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Warcraft 3

Axes at the ready for Blizzard's top RTS game.

Blizzard's high-profile third installment of their popular Warcraft RTS series is gearing up for release in June, and, according to the beta test sessions, they seem to have all their orcs in a row.

A long time in the making, Warcraft III was announced back in 1999. Originally intended as an amalgam of RPG and RTS, Blizzard later opted to keep it pure to its roots. Back in February of this year, beta testers began a whirlwind courtship with the new title, playable only over Blizzard's battle.net network. Since then, the game's balance and overall presentation has been tweaked quite a bit. Some have even gone as far as to say "overhauled."

Most of the remaining issues at this point center around the balance of the title's four factions, an indication that the game's foundation, in terms of engine stability and presentation, is rock solid. Several beta testers have backed up this claim, as well. It has been reported that the game runs very smoothly on machines with 700+Mhz processors and a minimum of 128 megs of RAM, and does so without any of the pitfalls normally associated with beta tests (crashing, glitching, etc.). Even in this late stage of development, it should be noted, system specs are subject to change. However, users with a machine in the general range of the specs listed above should not worry at all. The official word from Blizzard, in terms of system specs, is this: at least a Pentium III 600 (or equivalent), with 128 MB RAM or more, a mouse, 400 MB of available hard drive space, a 4X CD-ROM or faster, a 32 MB 3D accelerator card with Direct3D support, a DirectX compatible 16 bit sound card, a 28.8 modem (or better) with Internet connectivity, and DirectX 8.1. You must be running Windows 98, 98SE, 2000 (running with local Administrator privileges), ME or XP. For multiplayer, your Internet connection must be capable of running 32-bit Windows socket applications (such as Microsoft Internet Explorer). The game will support high resolution settings (1024x768 and above) as well.

The title's ease of execution is apparent in the first few seconds of gameplay. The main executable is running mere seconds after a player launches the game, with the full music score accompaniment. Navigating your way through the game's setup menus is a snap, and before you know it you're online and in command of the faction of your choice.

One of the game's new (and most interesting) features is the "quick play" option, which will search for, and throw a player into, any open game it can find. This feature, a blessing to the impatient, not only makes for quick and easy matchups in the Warcraft world, and should serve as a cue to all of those with MMORPGs or ORTS in development, but also serves to match players with others of a similar skill level. Beginners will be delighted to know that they will not necessarily have to go up against some juggernaut player that is going to trounce them moments after the match begins. Currently, the game is slated to support up to twelve players online, but that number has been touted as "tentative." Expect a slight change in that area before the game goes gold.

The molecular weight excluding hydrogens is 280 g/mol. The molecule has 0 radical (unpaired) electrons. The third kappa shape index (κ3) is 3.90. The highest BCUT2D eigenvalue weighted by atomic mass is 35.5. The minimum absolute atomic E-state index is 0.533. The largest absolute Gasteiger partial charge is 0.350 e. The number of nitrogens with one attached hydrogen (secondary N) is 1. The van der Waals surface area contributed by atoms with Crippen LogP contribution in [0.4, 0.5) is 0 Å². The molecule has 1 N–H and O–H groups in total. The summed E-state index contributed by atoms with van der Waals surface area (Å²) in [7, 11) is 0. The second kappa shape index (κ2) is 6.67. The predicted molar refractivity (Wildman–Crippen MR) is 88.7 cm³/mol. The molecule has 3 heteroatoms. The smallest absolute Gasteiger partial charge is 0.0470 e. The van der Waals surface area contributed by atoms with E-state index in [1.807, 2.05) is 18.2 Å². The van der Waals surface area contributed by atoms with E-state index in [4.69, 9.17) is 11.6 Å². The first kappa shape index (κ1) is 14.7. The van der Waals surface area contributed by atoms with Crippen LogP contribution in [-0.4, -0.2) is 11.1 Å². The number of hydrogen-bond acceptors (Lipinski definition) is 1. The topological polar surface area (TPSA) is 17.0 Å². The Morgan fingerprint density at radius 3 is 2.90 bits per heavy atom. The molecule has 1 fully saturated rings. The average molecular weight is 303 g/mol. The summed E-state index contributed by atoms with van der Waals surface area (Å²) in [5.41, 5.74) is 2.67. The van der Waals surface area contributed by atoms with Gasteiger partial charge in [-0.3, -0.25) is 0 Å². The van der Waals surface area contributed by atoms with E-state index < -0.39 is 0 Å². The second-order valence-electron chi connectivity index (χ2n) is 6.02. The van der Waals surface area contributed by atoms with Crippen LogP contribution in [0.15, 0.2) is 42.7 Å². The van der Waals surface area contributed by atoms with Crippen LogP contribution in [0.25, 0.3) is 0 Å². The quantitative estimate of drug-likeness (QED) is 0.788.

As far as actual gameplay goes, Warcraft III has been streamlined quite a bit from its predecessors. While the information on the single player experience is a bit thin, the multiplayer beta test has proved to be a rousing success. Reports sing the praises of the new, simple interface with icons displaying the structures that can be built, and locked off icons for structures that are not available yet. A lot of the micromanagement issues have been toned down. Those characters that cast spells can be set to do it automatically, which cuts down a bit on character maintenance. While all of the factions are unique in their own ways, they all function in a similar way with this simple interface. In a departure from Warcraft II, extra workers will not be able to aid in the building of new structures, but can be used to repair damaged ones.

All four of the factions (Humans, Orcs, Night Elves, and the Undead) will draw the same resources from the planet, which will consist of both wood and gold. As in other titles, (Warcraft and Starcraft) players will have to draw these resources from the planet in order to create a supply of necessary materials, but this time aronud the game design discourages hoarders. In an effort to keep the game balanced fairly, the larger the army you create the less efficient it becomes at drawing resources. This is based on the game's "upkeep" principle, which states that the larger the army, the more work required to maintain it, and therefore the less efficient the army will be at doing it.

Warcraft III does, however, retain its use of heroes. Each faction has melee, magic, and distance heroes to choose from. These members prove to be the most important ones in a faction, as they are the driving forces behind your armies, and the ones that actually level up after battles. Another quite useful feature is the addition of the unit jumping feature. This will allow players to jump through all the units within a particular group just by pressing the TAB key. Most RTS games can become daunting in the heat of battle without such a feature, so fans should be happy to have this one included.

As it looks now, Warcraft III is going to become what everyone expects and a whole lot more. While there are a few features that need to be worked on before release, current beta players are already claiming the game to be a completely fun, virtually bug-free experience. The planned North American launch date is June 25, 2002.

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